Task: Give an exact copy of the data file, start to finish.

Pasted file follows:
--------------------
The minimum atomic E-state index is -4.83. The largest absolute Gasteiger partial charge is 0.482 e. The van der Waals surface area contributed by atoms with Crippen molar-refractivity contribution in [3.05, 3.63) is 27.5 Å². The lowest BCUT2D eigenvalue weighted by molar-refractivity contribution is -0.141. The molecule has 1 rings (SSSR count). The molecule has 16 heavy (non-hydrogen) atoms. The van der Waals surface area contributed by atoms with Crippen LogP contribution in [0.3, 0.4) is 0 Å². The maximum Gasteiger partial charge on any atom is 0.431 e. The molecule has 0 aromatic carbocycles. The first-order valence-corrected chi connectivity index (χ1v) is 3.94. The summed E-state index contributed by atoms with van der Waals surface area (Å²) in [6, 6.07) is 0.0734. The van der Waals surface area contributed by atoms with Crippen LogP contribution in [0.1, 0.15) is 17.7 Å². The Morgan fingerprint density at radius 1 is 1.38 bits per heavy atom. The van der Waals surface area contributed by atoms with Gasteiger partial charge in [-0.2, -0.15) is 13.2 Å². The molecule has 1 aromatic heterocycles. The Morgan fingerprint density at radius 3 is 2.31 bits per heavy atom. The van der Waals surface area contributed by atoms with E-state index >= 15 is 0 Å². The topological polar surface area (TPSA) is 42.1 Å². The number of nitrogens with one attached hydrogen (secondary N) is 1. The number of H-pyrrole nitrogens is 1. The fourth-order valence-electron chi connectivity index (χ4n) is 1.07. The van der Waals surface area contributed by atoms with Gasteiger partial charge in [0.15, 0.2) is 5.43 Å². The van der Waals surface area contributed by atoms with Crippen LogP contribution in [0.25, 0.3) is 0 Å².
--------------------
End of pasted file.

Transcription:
The minimum atomic E-state index is -4.83. The largest absolute Gasteiger partial charge is 0.482 e. The van der Waals surface area contributed by atoms with Crippen molar-refractivity contribution in [3.05, 3.63) is 27.5 Å². The lowest BCUT2D eigenvalue weighted by molar-refractivity contribution is -0.141. The molecule has 1 rings (SSSR count). The molecule has 16 heavy (non-hydrogen) atoms. The van der Waals surface area contributed by atoms with Crippen LogP contribution in [0.3, 0.4) is 0 Å². The maximum Gasteiger partial charge on any atom is 0.431 e. The molecule has 0 aromatic carbocycles. The first-order valence-corrected chi connectivity index (χ1v) is 3.94. The summed E-state index contributed by atoms with van der Waals surface area (Å²) in [6, 6.07) is 0.0734. The van der Waals surface area contributed by atoms with Crippen LogP contribution in [0.1, 0.15) is 17.7 Å². The Morgan fingerprint density at radius 1 is 1.38 bits per heavy atom. The van der Waals surface area contributed by atoms with Gasteiger partial charge in [-0.2, -0.15) is 13.2 Å². The molecule has 1 aromatic heterocycles. The Morgan fingerprint density at radius 3 is 2.31 bits per heavy atom. The van der Waals surface area contributed by atoms with E-state index >= 15 is 0 Å². The topological polar surface area (TPSA) is 42.1 Å². The number of nitrogens with one attached hydrogen (secondary N) is 1. The number of H-pyrrole nitrogens is 1. The fourth-order valence-electron chi connectivity index (χ4n) is 1.07. The van der Waals surface area contributed by atoms with Gasteiger partial charge in [0.15, 0.2) is 5.43 Å². The van der Waals surface area contributed by atoms with Crippen LogP contribution in [0.25, 0.3) is 0 Å².